When Online Casinos Refuse to Pay Out
It’s every online casino player’s dream to win that massive, life-changing jackpot. Imagine if, with one spin of the reels, that you land a combo which earns you a seven-figure sum. Once you have gotten over the shock and those dollar signs have fallen from your eyes, you can imagine how your life is going to change and, if you’re the generous type, how the lives of your friends and family are going to change too.
Of course, there’s a flip-side to every coin. Imagine winning that massive, life-changing jackpot. Imagine the online casino where you won it, celebrating your good fortune with you. Imagine those few days of tension as you wait for the money to get to you … and then imagine being told that the online casino has decided that they are not going to pay you.
What. A. Nightmare. This is precisely what has happened to UK online casino player Andrew Green from Washingborough in Lincolnshire.
Andrew Green’s $1.7 million wins were not at some ‘dodgy’ casino!
Before we go any further, you have probably heard of ‘dodgy’ online casinos not paying out big wins, finding ridiculous excuses to prevent players from getting the money they have rightfully won. Typically though such online casinos are tiny, even one-person companies with licensing that’s as worthless as the joke in a Christmas cracker. The online casino, in this case, is not ‘dodgy’, or has worthless licensing – it’s the multi-million betting company Betfred, and is licensed by the United Kingdom Gambling Commission.
Andrew Green’s dream-turned-nightmare began in January 2018. A regular player at the Betfred casino, Andrew Green was playing the famous slot Frankie Dettori’s Magic Seven blackjack game, as created by Playtech. This slot has a massive jackpot, and to his amazement, Mr Green landed the current jackpot of £1,722,500.
To make sure of his win, Andrew Green phone Betfred themselves, who did confirm that he had won the jackpot amount. They congratulated him and said that he would receive the life-changing amount within a few days. They even went as far as saying that Mr Green should open ‘several bank accounts’ to spread his new-found wealth around.
And so, Andrew Green spent five days in cloud cuckoo land, wondering how to cope with a new life as a millionaire. At no stage did Betfred even suggest that there might be a problem with him receiving his jackpot amount … and then it all came crashing down.
Betfred was keen to pay out for five days … and then had a change of heart.
On day five, Andrew Green received a phone call from someone at Betfred. He expected to hear news of how his winnings would be paid. Instead, he heard the news that his winnings would not be paid at all. Betfred said that the game had suffered a ‘software glitch’ and that the jackpot should not have been triggered and as a result, Andrew Green had not won £1,722,500.
And then the weirdness started …
Despite now not owing him any money, Betfred offered Mr Green a ‘hard luck’ payment of £30,000 … with a caveat that Andrew Green would sign an agreement that meant he could not legally discuss the incident with anyone. When Mr Green refused, Betfred doubled their offer to £60,000. Mr Green refused again and decided to enlist the help of the legal profession. Already ten months had passed since Mr Green’s good fortune had turned sour.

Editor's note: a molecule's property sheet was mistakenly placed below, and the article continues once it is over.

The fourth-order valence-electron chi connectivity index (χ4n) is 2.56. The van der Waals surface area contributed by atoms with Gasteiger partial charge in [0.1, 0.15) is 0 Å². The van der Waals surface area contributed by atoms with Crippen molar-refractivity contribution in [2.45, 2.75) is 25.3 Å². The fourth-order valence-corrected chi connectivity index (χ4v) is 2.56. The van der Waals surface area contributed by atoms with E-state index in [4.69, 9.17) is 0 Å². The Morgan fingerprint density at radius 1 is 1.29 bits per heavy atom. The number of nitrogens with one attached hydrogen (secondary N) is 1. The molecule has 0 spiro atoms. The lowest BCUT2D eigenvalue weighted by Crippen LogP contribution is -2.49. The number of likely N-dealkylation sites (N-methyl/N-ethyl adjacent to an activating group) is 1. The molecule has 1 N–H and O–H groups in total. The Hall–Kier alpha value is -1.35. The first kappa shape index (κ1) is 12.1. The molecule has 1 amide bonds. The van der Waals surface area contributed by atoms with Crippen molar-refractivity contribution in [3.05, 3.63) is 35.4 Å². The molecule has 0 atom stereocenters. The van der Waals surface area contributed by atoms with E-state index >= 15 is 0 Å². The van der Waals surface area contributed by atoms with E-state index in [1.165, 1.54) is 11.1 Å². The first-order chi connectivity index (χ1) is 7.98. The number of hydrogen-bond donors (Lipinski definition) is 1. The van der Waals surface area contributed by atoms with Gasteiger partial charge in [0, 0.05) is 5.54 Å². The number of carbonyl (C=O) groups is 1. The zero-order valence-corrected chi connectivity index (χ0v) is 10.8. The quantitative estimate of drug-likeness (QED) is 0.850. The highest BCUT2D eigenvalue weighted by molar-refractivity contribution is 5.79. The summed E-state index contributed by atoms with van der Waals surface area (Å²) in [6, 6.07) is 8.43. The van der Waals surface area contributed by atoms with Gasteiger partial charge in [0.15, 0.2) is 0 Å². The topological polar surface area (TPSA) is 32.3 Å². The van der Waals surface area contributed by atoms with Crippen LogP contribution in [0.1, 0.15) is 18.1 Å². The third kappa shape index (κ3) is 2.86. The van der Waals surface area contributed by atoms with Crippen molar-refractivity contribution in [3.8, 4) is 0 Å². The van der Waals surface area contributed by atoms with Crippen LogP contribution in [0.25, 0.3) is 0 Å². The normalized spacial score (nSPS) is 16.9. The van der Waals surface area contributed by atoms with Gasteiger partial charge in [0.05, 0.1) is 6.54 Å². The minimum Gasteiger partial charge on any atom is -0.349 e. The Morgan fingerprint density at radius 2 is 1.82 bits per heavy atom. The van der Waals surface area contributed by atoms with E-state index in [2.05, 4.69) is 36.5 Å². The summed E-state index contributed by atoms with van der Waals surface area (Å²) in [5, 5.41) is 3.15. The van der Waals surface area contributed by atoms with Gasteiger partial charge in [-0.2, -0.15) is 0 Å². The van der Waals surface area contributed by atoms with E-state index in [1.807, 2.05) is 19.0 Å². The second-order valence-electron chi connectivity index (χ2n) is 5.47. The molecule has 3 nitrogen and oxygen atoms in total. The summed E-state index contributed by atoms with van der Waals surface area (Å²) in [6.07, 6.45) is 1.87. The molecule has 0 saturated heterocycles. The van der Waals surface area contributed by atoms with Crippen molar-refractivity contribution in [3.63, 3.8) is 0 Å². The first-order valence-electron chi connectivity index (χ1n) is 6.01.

First of all, Mr Green’s legal team asked for evidence of the software glitch which Betfred claimed prevented Mr Green’s win from being a legitimate one. Betfred said they could not provide the evidence as Playtech held the evidence, the creators of the Blackjack game via which Andrew Green had won the jackpot. Playtech refused to release evidence of the glitch, saying it was ‘too confidential’.
Lawyers representing Andrew Green took the case to the highest court in the UK.
Mr Green’s legal team eventually took the matter to the UK’s high court, suing Betfred and its parent company Petre (based in Gibraltar) for £2 million. This includes interest and the money Mr Green spent in place of his win.
The defence team for Betfred did eventually outline the nature of the ‘glitch’. Due to a software bug during the blackjack-based game more ‘special’ cards were added to the pack that made it easier to win the jackpot, especially during an extended playing session. One curious claim or factor was that the more the game was played, the more special cards were added, making the top prize even easier to win. If Andrew Green had continued to play following his £1.7 million wins, he could have won £500 million or amounts even greater than that.
Software creators Playtech have remained uncooperative throughout the whole affair.
Despite these ‘glitch’ claims, Betfred has been unable to prove that the glitch even occurred, because of Playtech’s lack of co-operation. Playtech has remained tight-lipped about their involvement in the situation – obviously if they provided evidence that they’d allowed a glitched game out into the casino market, and one that could cost one of their clients over £2 million, then their reputation would be harmed.
Unfortunately for Mr Green, the terms and conditions for Betfred (which he automatically agreed to when he became a member of the site) include the standard ‘software malfunction voids all winnings’ clause. His case hinges on whether Betfred can prove a software malfunction instead of – as they are currently doing – claiming that one happened.
Betfred’s case hangs on whether the high court judge accepts their explanation that a glitch occurred, but as the software had been created by a different company (Playtech), they are unable to prove that it did occur.
A decision is likely due in early November.
29 Oct. 2020, by Ari Waknine
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